When was the last time you worked through vacation or typed an email to your boss from the dinner table?
The modern-day office has turned into any place you can take a smartphone, and employers have set expectations for “always on” access to employees.
According to the United Nations, 86% of males and 67% of females work more than 40 hours per week in the U.S. And Millennials, which make up the majority of the workforce, are hit the hardest: 60% are expected to be accessible off-hours, while 70% work up to 20 hours or more outside the office each week.
This begs the question: Are employees getting back what they’re putting in?
Employee stress is incredibly high, with three out of four employees reporting work as stressful. Businesses have aimed to soften the demand and ease stress through a variety of measures. Some are implementing nap rooms, basketball courts, yoga classes, and gourmet food to create a pleasant working environment and happy employees in and outside of the office. But the reason these flashy perks won’t be successful is because financial concerns are the most widespread cause of stress for workers.
A recent study found that companies acknowledge financial stress is a major concern for employees as 61% of HR respondents reported employee financial health as “fair,” “poor,” or “very poor.”
Financial stress is not good for businesses or employees. Studies have found that stress can cause “higher health care costs, more sick days, and a short working lifespan” for employees. These facts translate to a $300 billion per year cost to employers.
Nap rooms and yoga classes are not going to resolve concerns like paying rent, chipping away at student loans, or avoiding those ominous overdraft fees from banks. Rather than devoting resources to luxury perks like high-grade sushi and massages, businesses need to focus their employee aid on the core of employee stress: finances.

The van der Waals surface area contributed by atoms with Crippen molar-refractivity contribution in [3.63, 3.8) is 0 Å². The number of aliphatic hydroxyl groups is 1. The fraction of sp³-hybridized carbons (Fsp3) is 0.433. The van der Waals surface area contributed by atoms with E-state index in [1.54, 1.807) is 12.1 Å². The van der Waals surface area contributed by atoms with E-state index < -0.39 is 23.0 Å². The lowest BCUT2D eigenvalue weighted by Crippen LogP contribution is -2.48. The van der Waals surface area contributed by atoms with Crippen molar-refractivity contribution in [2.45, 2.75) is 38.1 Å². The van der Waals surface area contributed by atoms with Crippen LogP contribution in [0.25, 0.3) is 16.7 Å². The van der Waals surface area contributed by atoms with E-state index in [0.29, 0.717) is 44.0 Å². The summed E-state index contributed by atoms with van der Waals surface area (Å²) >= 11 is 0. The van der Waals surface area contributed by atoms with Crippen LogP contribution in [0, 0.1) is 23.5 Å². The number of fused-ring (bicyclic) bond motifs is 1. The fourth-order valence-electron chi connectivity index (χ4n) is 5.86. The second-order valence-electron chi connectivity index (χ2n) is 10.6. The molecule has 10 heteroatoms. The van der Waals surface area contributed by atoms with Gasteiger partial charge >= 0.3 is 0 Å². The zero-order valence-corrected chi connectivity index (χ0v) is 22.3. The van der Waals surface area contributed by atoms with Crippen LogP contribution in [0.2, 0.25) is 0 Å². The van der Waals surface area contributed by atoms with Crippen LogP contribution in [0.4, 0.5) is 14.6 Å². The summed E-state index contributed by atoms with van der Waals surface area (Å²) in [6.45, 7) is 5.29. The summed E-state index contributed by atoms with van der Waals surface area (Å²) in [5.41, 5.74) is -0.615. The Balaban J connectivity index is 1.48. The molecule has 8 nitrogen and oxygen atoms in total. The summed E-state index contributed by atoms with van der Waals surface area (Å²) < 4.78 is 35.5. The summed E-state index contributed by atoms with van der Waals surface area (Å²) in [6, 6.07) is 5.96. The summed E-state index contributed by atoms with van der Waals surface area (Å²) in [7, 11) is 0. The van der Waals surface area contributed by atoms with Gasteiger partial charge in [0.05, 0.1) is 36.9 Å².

Consider these tips to reduce employees’ financial stress and your overall costs as a result.
A low credit score causes immense stress by putting employees at risk for financial exploitation and penalizing individuals with high banking and credit card fees. Credit scores above 650 will generally allow employees to purchase their desired cars and homes and avoid high fees from banks and credit cards. Help them achieve these goals by bringing in experts that can advise individuals on ways of improving their credit.
Debt is a national epidemic, with U.S. debt reaching $11.52 trillion–and rising. One in three U.S. adults (that’s 77 million people) have accounts that are “in collections.” Debt can be a crushing weight on the soul, so help your employees out with debt reduction strategies and tactics.
If you don’t offer a 401K or pension plan, do it. And if you do, be sure your employees understand how to use them optimally. Too many companies make the mistake of simply offering a 401K as part of a checklist, but they also need to walk their employees through retirement planning and investments.
Retirement plans like 401Ks are terrific, but most Millennials are more worried about paying the rent rather than planning their retirement. Be sure to implement budget management, credit monitoring, and adjustment services that are more geared toward your younger employees.
Real-time work deserves real-time payment. This is the generation of instant gratification, and wages should be included in this category. Employees are looking for compensation benefits that are far more instantaneous and can help them achieve financial peace of mind.
Rather than compensating employees every two weeks, or dangling the possibility of a bonus three months down the line, both sides should evaluate the benefits of a real-time pay model. Mobile apps for payroll enable employees and employers with instant insights into how much an employee works and is entitled to daily–it’s time we start leveraging technology to bring real-time pay to the masses.
Don’t get me wrong, at 22 I would have loved my employers to foot the bill for lunch as well as a gym membership to burn it off later. But it appears these perks are not addressing the primary challenge for employees, which is managing their finances.
Reward your employees for working longer hours with financial guidance and accessibility, and you in turn will be rewarded with happier, and therefore more productive and affordable, employees.
—Ram Palaniappan is the CEO of Activehours. He previously ran RushCard and pioneered direct deposit onto prepaid cards as an alternative to check cashing.